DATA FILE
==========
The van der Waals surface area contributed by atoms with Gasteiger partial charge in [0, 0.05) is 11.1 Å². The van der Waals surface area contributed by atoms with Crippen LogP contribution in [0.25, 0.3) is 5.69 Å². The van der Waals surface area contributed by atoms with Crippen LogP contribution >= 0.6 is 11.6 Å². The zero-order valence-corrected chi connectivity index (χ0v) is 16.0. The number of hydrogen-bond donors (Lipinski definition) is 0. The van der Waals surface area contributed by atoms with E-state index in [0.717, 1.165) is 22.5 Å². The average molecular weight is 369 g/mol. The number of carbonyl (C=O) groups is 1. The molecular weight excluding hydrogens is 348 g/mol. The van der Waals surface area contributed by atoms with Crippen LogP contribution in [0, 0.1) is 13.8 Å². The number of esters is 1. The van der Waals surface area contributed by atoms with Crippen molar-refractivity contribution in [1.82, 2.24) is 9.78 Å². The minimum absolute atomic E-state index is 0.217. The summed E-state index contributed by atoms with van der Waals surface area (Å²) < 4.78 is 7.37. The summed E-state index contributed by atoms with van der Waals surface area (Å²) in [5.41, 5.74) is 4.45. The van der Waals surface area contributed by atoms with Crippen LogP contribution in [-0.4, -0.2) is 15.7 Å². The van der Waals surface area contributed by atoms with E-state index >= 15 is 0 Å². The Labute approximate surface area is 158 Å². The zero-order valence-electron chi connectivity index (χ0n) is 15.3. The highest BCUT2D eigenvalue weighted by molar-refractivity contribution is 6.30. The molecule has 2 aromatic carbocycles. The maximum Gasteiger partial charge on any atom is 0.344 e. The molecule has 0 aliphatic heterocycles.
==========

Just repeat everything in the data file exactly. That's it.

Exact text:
The van der Waals surface area contributed by atoms with Gasteiger partial charge in [0, 0.05) is 11.1 Å². The van der Waals surface area contributed by atoms with Crippen LogP contribution in [0.25, 0.3) is 5.69 Å². The van der Waals surface area contributed by atoms with Crippen LogP contribution >= 0.6 is 11.6 Å². The zero-order valence-corrected chi connectivity index (χ0v) is 16.0. The number of hydrogen-bond donors (Lipinski definition) is 0. The van der Waals surface area contributed by atoms with E-state index in [0.717, 1.165) is 22.5 Å². The average molecular weight is 369 g/mol. The number of carbonyl (C=O) groups is 1. The molecular weight excluding hydrogens is 348 g/mol. The van der Waals surface area contributed by atoms with Crippen LogP contribution in [0, 0.1) is 13.8 Å². The number of esters is 1. The van der Waals surface area contributed by atoms with Crippen molar-refractivity contribution in [1.82, 2.24) is 9.78 Å². The minimum absolute atomic E-state index is 0.217. The summed E-state index contributed by atoms with van der Waals surface area (Å²) < 4.78 is 7.37. The summed E-state index contributed by atoms with van der Waals surface area (Å²) in [5.41, 5.74) is 4.45. The van der Waals surface area contributed by atoms with Crippen LogP contribution in [-0.4, -0.2) is 15.7 Å². The van der Waals surface area contributed by atoms with E-state index >= 15 is 0 Å². The Labute approximate surface area is 158 Å². The zero-order valence-electron chi connectivity index (χ0n) is 15.3. The highest BCUT2D eigenvalue weighted by molar-refractivity contribution is 6.30. The molecule has 2 aromatic carbocycles. The maximum Gasteiger partial charge on any atom is 0.344 e. The molecule has 0 aliphatic heterocycles.